Magnetic Attraction

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Students will be able to categorize objects based on their attraction to magnetic forces and engage in scientific discourse regarding their findings.

Big Idea

In previous lessons, students have explored magnets without a specific outcome. Today, scientists will discover what types of materials are attracted to magnets through investigation.


5 minutes

Today, the class will investigate objects to determine their behavior to a magnetic force.  I will not tell them what types of materials are magnetic or not. I will only begin by asking them, "Do you think all objects are attracted to a magnetic force?"

As students discuss their beginning thoughts with their table groups, I will listen in for ideas and initial understandings. This information will help me begin my conversations with student while they are investigating today. 

Mini Lesson

5 minutes

As a mini lesson today, I will instruct the students to use the objects on their science trays in order to answer our focus question more clearly. I will also share with them our learning target for the day, which is: I can describe what types of objects are attracted to a magnetic force. 

Then, I will ask the students to make a two-column chart and label one column in a way to show items are attracted to a magnet, and one column for those that are not. 

Finally, I will explain to the students that they should work fairly, as a group, and remember to discuss their findings with each other. 

Active Engagement

15 minutes

As always, as the students begin to examine the objects, I will circulate the room and discuss what they are finding, interact with them regarding their questions, and keep everyone on task.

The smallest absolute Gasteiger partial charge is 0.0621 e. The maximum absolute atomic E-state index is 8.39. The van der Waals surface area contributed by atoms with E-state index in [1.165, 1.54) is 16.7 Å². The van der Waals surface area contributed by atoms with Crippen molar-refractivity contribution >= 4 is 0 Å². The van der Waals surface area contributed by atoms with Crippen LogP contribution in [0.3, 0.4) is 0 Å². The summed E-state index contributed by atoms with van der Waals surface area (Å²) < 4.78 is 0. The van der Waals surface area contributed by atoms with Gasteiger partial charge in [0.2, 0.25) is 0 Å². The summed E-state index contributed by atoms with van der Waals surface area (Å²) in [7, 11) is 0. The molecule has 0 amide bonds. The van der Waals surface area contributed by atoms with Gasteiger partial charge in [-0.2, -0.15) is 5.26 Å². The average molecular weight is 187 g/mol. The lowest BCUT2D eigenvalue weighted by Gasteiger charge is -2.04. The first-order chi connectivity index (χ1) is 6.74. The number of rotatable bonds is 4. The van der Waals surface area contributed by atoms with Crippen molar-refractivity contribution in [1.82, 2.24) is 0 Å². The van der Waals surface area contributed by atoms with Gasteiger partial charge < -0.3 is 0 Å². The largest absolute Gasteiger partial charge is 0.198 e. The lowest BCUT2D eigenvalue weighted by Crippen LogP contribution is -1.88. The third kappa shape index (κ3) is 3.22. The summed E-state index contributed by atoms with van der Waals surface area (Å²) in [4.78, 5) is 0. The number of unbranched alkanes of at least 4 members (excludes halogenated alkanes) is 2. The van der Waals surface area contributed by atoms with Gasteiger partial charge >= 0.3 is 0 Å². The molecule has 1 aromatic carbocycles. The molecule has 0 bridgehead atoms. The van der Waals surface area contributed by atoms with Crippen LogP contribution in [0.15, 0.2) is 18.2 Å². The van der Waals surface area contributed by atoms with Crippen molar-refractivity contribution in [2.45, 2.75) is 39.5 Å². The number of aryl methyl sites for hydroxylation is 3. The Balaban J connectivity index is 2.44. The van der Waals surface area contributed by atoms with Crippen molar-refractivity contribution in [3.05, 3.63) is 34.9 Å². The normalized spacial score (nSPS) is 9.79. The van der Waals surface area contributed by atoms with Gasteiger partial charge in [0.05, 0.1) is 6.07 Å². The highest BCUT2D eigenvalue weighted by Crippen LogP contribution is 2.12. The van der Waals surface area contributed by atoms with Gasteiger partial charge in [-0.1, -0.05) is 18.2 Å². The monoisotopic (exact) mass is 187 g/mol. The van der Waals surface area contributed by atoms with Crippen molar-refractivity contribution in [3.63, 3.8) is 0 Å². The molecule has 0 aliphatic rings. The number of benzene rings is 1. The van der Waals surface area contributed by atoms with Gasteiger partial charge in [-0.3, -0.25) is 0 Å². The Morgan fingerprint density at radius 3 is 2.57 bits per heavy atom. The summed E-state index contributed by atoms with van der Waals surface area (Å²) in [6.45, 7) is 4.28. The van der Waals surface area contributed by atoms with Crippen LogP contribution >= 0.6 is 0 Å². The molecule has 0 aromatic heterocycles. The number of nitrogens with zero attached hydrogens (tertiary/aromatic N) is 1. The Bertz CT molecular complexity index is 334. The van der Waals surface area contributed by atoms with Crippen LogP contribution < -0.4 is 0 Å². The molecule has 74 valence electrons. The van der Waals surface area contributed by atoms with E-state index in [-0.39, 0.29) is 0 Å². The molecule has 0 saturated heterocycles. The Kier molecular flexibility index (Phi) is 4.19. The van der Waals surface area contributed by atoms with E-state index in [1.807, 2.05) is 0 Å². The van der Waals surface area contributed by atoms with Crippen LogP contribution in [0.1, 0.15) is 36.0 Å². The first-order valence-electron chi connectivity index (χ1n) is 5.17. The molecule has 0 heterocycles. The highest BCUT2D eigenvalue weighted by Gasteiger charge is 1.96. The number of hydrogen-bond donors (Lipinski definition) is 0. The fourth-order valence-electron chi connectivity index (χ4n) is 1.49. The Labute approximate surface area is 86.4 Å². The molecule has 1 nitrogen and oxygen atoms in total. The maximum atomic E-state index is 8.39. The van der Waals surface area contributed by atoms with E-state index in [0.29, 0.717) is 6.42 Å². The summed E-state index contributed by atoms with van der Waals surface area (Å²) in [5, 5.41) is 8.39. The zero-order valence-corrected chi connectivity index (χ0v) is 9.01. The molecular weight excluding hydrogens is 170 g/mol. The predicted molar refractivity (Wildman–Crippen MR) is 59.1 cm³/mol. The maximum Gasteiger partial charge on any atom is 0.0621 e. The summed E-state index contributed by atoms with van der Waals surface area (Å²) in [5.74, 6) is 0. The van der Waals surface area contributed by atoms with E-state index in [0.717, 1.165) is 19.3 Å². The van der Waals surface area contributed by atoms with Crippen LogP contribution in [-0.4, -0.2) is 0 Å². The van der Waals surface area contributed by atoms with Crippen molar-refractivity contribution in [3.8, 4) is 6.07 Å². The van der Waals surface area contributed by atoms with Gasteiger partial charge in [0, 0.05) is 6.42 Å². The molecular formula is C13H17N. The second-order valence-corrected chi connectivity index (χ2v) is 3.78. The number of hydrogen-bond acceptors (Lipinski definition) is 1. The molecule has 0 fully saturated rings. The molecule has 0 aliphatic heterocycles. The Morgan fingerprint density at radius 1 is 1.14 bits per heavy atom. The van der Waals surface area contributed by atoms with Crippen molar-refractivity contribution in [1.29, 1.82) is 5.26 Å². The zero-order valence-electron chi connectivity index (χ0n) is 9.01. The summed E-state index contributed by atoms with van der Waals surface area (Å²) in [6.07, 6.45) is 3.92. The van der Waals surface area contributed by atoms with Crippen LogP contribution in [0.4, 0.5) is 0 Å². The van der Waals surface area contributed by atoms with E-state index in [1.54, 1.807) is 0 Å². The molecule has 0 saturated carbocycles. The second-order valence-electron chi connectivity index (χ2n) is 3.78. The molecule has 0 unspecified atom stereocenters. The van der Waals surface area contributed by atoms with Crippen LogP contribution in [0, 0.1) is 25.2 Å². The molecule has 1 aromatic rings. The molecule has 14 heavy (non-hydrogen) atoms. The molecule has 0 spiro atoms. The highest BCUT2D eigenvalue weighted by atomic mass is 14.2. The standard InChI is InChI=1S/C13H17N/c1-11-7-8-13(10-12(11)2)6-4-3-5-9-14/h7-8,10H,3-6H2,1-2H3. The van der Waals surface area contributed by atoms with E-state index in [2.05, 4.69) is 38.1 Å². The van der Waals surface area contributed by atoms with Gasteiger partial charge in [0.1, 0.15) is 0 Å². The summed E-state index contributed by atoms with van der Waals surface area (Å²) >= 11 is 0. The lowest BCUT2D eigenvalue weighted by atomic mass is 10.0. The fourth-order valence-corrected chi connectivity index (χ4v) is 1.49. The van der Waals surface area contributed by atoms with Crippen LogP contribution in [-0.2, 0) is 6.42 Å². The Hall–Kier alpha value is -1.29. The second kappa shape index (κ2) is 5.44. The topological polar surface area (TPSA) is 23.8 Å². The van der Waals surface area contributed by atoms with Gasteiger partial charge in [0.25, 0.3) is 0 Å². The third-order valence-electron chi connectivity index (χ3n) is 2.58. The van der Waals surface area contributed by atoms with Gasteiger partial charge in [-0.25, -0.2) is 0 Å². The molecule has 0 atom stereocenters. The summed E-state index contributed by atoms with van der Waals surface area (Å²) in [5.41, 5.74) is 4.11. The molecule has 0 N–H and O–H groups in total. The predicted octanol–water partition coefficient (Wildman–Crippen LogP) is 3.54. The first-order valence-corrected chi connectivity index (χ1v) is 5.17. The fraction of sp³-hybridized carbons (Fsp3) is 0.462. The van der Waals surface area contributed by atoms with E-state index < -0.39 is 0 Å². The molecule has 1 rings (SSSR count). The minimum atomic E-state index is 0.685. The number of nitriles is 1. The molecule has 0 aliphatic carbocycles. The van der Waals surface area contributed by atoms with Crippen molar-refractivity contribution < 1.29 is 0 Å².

This group was continuing to explore magnets like we did yesterday, as they still had questions based on some interesting findings. When I arrived, I redirected them to the task and had them begin sorting their objects. 

This sorting should not take your students long. This is the work that needs to be done before the longer conversation about findings and what they might mean, which is the meat of the lesson. 

Scientific Discourse

15 minutes

To begin the conversation regarding findings,, I will have students share what they learned and what surprised them. Discussing not only the results, but what those results made the students wonder, will set us up for further investigations and reminds the students that scientists gain information from questioning first, and then searching for the answer. 

These clips are examples of part of our conversation. Pay attention to the talking moves, precise vocabulary usage, and the review of content.  I am merely a facilitator at this time of the year (spring) for my students!

This next video shows one of my students explaining what type of materials she thinks are attracted to a magnetic force. I notice she has an aluminum object listed as an item that was attracted and I try to get the class to discuss it. 

One of my very, very shy students finally shares her thought. I was so happy to see her hand raised, that I went right to her!  Safety in a conversation is so important, and I think she is finally feeling that with our class. (She has only been in our group for a month).  You will also see the original speaker's partner at her desk discussing their outcomes. He later stated that he thinks they got the nails mixed up and the aluminum one did not attract. I suggested that they re-test both during the next science session.